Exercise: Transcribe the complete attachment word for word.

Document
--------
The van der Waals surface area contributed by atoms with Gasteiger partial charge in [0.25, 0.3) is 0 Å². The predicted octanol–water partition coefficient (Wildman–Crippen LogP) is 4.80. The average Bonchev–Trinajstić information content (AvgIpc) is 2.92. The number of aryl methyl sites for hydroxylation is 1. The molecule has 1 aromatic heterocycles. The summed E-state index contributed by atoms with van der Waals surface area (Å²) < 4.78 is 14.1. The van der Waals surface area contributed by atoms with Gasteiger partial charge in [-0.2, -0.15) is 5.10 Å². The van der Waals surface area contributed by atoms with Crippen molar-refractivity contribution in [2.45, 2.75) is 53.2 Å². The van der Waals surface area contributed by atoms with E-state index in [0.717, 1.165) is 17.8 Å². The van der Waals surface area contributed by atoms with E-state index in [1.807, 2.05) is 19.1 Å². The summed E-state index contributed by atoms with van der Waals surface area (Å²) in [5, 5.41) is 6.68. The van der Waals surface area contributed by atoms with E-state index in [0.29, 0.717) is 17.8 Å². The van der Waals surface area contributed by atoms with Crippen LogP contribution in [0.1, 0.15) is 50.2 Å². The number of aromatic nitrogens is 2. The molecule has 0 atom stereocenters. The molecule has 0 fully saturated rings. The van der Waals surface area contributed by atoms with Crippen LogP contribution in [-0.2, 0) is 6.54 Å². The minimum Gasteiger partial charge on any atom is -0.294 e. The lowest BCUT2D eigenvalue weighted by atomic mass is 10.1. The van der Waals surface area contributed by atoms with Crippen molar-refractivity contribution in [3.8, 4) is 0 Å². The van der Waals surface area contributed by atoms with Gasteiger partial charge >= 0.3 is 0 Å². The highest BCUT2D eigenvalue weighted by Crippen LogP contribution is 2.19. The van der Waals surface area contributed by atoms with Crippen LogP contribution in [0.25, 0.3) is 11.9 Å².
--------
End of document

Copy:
The van der Waals surface area contributed by atoms with Gasteiger partial charge in [0.25, 0.3) is 0 Å². The predicted octanol–water partition coefficient (Wildman–Crippen LogP) is 4.80. The average Bonchev–Trinajstić information content (AvgIpc) is 2.92. The number of aryl methyl sites for hydroxylation is 1. The molecule has 1 aromatic heterocycles. The summed E-state index contributed by atoms with van der Waals surface area (Å²) < 4.78 is 14.1. The van der Waals surface area contributed by atoms with Gasteiger partial charge in [-0.2, -0.15) is 5.10 Å². The van der Waals surface area contributed by atoms with Crippen molar-refractivity contribution in [2.45, 2.75) is 53.2 Å². The van der Waals surface area contributed by atoms with E-state index in [0.717, 1.165) is 17.8 Å². The van der Waals surface area contributed by atoms with E-state index in [1.807, 2.05) is 19.1 Å². The summed E-state index contributed by atoms with van der Waals surface area (Å²) in [5, 5.41) is 6.68. The van der Waals surface area contributed by atoms with E-state index in [0.29, 0.717) is 17.8 Å². The van der Waals surface area contributed by atoms with Crippen LogP contribution in [0.1, 0.15) is 50.2 Å². The number of aromatic nitrogens is 2. The molecule has 0 atom stereocenters. The molecule has 0 fully saturated rings. The van der Waals surface area contributed by atoms with Crippen LogP contribution in [-0.2, 0) is 6.54 Å². The minimum Gasteiger partial charge on any atom is -0.294 e. The lowest BCUT2D eigenvalue weighted by atomic mass is 10.1. The van der Waals surface area contributed by atoms with Crippen molar-refractivity contribution in [3.8, 4) is 0 Å². The van der Waals surface area contributed by atoms with Gasteiger partial charge >= 0.3 is 0 Å². The highest BCUT2D eigenvalue weighted by Crippen LogP contribution is 2.19. The van der Waals surface area contributed by atoms with Crippen LogP contribution in [0.25, 0.3) is 11.9 Å².